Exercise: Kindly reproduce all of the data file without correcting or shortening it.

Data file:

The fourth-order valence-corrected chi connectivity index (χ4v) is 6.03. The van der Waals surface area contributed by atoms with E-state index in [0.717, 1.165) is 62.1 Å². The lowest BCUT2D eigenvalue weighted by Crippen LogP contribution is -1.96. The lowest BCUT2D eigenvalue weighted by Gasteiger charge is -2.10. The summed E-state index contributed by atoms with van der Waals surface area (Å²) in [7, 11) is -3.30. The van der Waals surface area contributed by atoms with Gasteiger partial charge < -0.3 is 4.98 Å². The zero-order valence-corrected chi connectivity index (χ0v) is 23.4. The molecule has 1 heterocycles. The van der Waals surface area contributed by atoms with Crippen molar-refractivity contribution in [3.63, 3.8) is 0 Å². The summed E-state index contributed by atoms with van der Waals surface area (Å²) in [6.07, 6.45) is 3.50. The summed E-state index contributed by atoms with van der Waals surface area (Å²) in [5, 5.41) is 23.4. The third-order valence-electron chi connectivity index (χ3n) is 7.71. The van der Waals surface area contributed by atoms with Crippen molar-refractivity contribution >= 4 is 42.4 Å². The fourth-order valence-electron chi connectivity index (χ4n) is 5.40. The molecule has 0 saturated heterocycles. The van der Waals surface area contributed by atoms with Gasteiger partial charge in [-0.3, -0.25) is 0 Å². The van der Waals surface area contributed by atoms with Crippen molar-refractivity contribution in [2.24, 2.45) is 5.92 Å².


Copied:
The fourth-order valence-corrected chi connectivity index (χ4v) is 6.03. The van der Waals surface area contributed by atoms with E-state index in [0.717, 1.165) is 62.1 Å². The lowest BCUT2D eigenvalue weighted by Crippen LogP contribution is -1.96. The lowest BCUT2D eigenvalue weighted by Gasteiger charge is -2.10. The summed E-state index contributed by atoms with van der Waals surface area (Å²) in [7, 11) is -3.30. The van der Waals surface area contributed by atoms with Gasteiger partial charge < -0.3 is 4.98 Å². The zero-order valence-corrected chi connectivity index (χ0v) is 23.4. The molecule has 1 heterocycles. The van der Waals surface area contributed by atoms with Crippen molar-refractivity contribution in [3.63, 3.8) is 0 Å². The summed E-state index contributed by atoms with van der Waals surface area (Å²) in [6.07, 6.45) is 3.50. The summed E-state index contributed by atoms with van der Waals surface area (Å²) in [5, 5.41) is 23.4. The third-order valence-electron chi connectivity index (χ3n) is 7.71. The van der Waals surface area contributed by atoms with Crippen molar-refractivity contribution >= 4 is 42.4 Å². The fourth-order valence-electron chi connectivity index (χ4n) is 5.40. The molecule has 0 saturated heterocycles. The van der Waals surface area contributed by atoms with Gasteiger partial charge in [-0.3, -0.25) is 0 Å². The van der Waals surface area contributed by atoms with Crippen molar-refractivity contribution in [2.24, 2.45) is 5.92 Å².